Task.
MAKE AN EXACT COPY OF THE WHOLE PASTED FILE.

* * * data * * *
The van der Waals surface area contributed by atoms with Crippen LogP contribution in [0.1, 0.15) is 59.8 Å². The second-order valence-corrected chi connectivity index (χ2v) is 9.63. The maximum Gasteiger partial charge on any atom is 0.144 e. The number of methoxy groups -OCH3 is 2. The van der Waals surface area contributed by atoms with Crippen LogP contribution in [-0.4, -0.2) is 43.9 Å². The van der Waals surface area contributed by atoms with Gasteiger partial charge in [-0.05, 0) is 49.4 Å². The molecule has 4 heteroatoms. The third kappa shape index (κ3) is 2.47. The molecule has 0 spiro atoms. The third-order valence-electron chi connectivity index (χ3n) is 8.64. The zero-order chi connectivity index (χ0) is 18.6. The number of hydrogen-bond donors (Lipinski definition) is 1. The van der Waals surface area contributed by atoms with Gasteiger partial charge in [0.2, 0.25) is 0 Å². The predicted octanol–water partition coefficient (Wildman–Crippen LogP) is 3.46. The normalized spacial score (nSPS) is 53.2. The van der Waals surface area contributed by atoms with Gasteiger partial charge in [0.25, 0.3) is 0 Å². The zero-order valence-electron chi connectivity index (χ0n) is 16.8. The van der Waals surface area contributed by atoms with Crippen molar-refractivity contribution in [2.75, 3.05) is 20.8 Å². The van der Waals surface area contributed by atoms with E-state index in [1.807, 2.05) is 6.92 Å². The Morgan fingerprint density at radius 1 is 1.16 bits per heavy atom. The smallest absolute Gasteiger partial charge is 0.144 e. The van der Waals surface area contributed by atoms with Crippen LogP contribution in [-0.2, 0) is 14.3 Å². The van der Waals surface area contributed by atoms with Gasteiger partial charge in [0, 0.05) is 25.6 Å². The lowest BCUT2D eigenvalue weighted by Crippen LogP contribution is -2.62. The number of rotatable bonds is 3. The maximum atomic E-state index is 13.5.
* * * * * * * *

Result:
The van der Waals surface area contributed by atoms with Crippen LogP contribution in [0.1, 0.15) is 59.8 Å². The second-order valence-corrected chi connectivity index (χ2v) is 9.63. The maximum Gasteiger partial charge on any atom is 0.144 e. The number of methoxy groups -OCH3 is 2. The van der Waals surface area contributed by atoms with Crippen LogP contribution in [-0.4, -0.2) is 43.9 Å². The van der Waals surface area contributed by atoms with Gasteiger partial charge in [-0.05, 0) is 49.4 Å². The molecule has 4 heteroatoms. The third kappa shape index (κ3) is 2.47. The molecule has 0 spiro atoms. The third-order valence-electron chi connectivity index (χ3n) is 8.64. The zero-order chi connectivity index (χ0) is 18.6. The number of hydrogen-bond donors (Lipinski definition) is 1. The van der Waals surface area contributed by atoms with Gasteiger partial charge in [0.2, 0.25) is 0 Å². The predicted octanol–water partition coefficient (Wildman–Crippen LogP) is 3.46. The normalized spacial score (nSPS) is 53.2. The van der Waals surface area contributed by atoms with Gasteiger partial charge in [0.25, 0.3) is 0 Å². The zero-order valence-electron chi connectivity index (χ0n) is 16.8. The van der Waals surface area contributed by atoms with Crippen molar-refractivity contribution in [2.75, 3.05) is 20.8 Å². The van der Waals surface area contributed by atoms with E-state index in [1.807, 2.05) is 6.92 Å². The Morgan fingerprint density at radius 1 is 1.16 bits per heavy atom. The smallest absolute Gasteiger partial charge is 0.144 e. The van der Waals surface area contributed by atoms with Crippen LogP contribution in [-0.2, 0) is 14.3 Å². The van der Waals surface area contributed by atoms with Gasteiger partial charge in [0, 0.05) is 25.6 Å². The lowest BCUT2D eigenvalue weighted by Crippen LogP contribution is -2.62. The number of rotatable bonds is 3. The maximum atomic E-state index is 13.5.